Every summer, thousands travel to Whitney Portal in the Eastern Sierra to summit Mount Whitney, the highest peak in the contiguous United States. But thousands more are denied the required permit to enter the “Whitney Zone” due to the Forest Service’s strict quota system. The good news is you can still get a taste of the famous Mount Whitney Trail without getting a permit, because its first three miles actually lie outside the permit zone, allowing for a lovely day trip to the high-altitude Lone Pine Lake. You won’t soon forget this strenuous, 5.8-mile out-and-back hike up a glacially carved canyon. Starting at 8,360 feet, the path climbs the canyon’s north side opposite an utterly gigantic, pine-studded granite peak. Jeffrey pines and manzanita litter rocky, open slopes on the first mile, while green ferns and other lush vegetation mark the crossings of Carillon Creek and the North Fork of Lone Pine Creek.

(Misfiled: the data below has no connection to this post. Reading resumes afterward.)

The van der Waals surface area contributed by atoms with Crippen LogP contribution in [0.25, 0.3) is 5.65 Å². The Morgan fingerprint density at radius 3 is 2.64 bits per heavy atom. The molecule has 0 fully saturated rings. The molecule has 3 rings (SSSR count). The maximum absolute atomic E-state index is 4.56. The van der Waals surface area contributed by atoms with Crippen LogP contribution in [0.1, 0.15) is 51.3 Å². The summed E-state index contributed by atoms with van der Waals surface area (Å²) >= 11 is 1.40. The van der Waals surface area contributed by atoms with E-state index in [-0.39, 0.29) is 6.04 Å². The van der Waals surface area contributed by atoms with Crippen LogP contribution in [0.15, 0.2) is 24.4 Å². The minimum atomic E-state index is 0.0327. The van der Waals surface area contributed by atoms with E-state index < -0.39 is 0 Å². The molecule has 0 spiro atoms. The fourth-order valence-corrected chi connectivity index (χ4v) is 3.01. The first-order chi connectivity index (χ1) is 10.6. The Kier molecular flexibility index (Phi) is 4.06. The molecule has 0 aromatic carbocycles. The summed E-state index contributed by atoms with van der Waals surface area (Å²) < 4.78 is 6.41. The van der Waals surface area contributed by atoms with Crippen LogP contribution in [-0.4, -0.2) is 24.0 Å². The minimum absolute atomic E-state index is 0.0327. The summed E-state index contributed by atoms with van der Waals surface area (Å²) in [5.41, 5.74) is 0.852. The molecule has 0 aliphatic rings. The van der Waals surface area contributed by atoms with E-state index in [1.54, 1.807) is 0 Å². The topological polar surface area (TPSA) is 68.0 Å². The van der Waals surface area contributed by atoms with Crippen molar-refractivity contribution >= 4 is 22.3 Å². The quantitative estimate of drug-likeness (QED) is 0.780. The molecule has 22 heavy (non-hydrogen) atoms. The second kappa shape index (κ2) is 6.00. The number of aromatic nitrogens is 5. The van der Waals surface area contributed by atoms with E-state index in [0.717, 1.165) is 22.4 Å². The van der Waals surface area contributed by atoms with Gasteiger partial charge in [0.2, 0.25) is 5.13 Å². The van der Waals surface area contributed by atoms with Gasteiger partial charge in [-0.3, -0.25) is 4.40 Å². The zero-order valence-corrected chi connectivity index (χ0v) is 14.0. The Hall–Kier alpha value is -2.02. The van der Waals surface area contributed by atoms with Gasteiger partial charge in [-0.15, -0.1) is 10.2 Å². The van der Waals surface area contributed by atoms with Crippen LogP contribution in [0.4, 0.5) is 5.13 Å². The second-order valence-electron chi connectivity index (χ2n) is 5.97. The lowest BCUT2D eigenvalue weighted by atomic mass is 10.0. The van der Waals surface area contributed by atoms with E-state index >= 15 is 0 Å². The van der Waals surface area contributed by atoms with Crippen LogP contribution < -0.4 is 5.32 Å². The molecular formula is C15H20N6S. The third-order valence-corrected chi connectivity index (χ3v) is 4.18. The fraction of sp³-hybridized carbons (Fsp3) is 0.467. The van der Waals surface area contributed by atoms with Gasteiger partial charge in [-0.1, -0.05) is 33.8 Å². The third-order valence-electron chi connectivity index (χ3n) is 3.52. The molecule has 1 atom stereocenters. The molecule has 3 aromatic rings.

Shortly after, you enter the John Muir Wilderness and begin to zigzag up a long series of switchbacks towards a prominent pine-topped saddle high above. As you ascend, vistas open eastward of the Owens Valley and the Inyo Mountains beyond, all painted in tan-khaki earth tones. Logs bridge the marshy Lone Pine Creek at 2.8 miles, and under the ensuing pines a wooden sign points the way to Lone Pine Lake, veering you left off the main trail. The lake sits at saddle’s edge—smack up against a scree below a towering granite face—its mirror-like surface reflecting sky and a fringe of sculpted rock and pines. The sandy beach here is a popular picnic spot. Where better than this natural infinity pool at 10,000 feet to ponder your place on earth … or to imagine winning that lottery and bagging Whitney next year!
CAMP: To linger in this hallowed canyon, snag a spot at Whitney Portal Campground just east of the trailhead; 43 sites cluster the banks of Lone Pine Creek under dense pine forest and granite cliffs. You’ll be lulled to sleep by the white noise of rushing water.
Directions to the trailhead: Take US Hwy. 395 to Lone Pine. Turn west onto Whitney Portal Rd. and follow it into the mountains to its terminus. Road signs designate trailhead parking lots. Note: Whitney Portal closes after the first snowfall, and Whitney Portal Campground closes in late October. Dogs allowed on trail and at campground.